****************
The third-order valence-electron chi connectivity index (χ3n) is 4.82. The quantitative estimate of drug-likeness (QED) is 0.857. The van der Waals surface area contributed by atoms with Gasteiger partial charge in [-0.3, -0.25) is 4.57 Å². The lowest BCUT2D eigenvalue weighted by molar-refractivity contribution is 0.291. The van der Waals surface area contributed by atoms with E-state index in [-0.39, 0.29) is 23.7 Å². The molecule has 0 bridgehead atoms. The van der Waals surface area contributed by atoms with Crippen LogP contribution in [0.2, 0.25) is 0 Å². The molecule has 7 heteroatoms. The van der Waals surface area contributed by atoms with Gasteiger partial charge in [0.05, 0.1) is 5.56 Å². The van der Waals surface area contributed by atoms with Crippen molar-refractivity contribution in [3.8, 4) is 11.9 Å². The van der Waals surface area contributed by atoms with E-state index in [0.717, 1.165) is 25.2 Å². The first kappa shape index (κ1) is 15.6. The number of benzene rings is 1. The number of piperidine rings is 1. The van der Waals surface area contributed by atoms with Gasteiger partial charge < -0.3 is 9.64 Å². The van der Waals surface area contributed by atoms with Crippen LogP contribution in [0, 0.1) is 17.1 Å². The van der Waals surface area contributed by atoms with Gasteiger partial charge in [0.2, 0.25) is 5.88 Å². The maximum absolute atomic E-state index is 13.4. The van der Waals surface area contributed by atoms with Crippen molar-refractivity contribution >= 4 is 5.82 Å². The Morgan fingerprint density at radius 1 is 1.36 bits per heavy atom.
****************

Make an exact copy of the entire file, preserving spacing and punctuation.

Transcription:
The third-order valence-electron chi connectivity index (χ3n) is 4.82. The quantitative estimate of drug-likeness (QED) is 0.857. The van der Waals surface area contributed by atoms with Gasteiger partial charge in [-0.3, -0.25) is 4.57 Å². The lowest BCUT2D eigenvalue weighted by molar-refractivity contribution is 0.291. The van der Waals surface area contributed by atoms with E-state index in [-0.39, 0.29) is 23.7 Å². The molecule has 0 bridgehead atoms. The van der Waals surface area contributed by atoms with Crippen LogP contribution in [0.2, 0.25) is 0 Å². The molecule has 7 heteroatoms. The van der Waals surface area contributed by atoms with Gasteiger partial charge in [0.05, 0.1) is 5.56 Å². The van der Waals surface area contributed by atoms with Crippen molar-refractivity contribution in [3.8, 4) is 11.9 Å². The van der Waals surface area contributed by atoms with E-state index in [0.717, 1.165) is 25.2 Å². The first kappa shape index (κ1) is 15.6. The number of benzene rings is 1. The number of piperidine rings is 1. The van der Waals surface area contributed by atoms with Gasteiger partial charge < -0.3 is 9.64 Å². The van der Waals surface area contributed by atoms with Crippen LogP contribution in [0, 0.1) is 17.1 Å². The van der Waals surface area contributed by atoms with Gasteiger partial charge in [0.2, 0.25) is 5.88 Å². The maximum absolute atomic E-state index is 13.4. The van der Waals surface area contributed by atoms with Crippen molar-refractivity contribution >= 4 is 5.82 Å². The Morgan fingerprint density at radius 1 is 1.36 bits per heavy atom.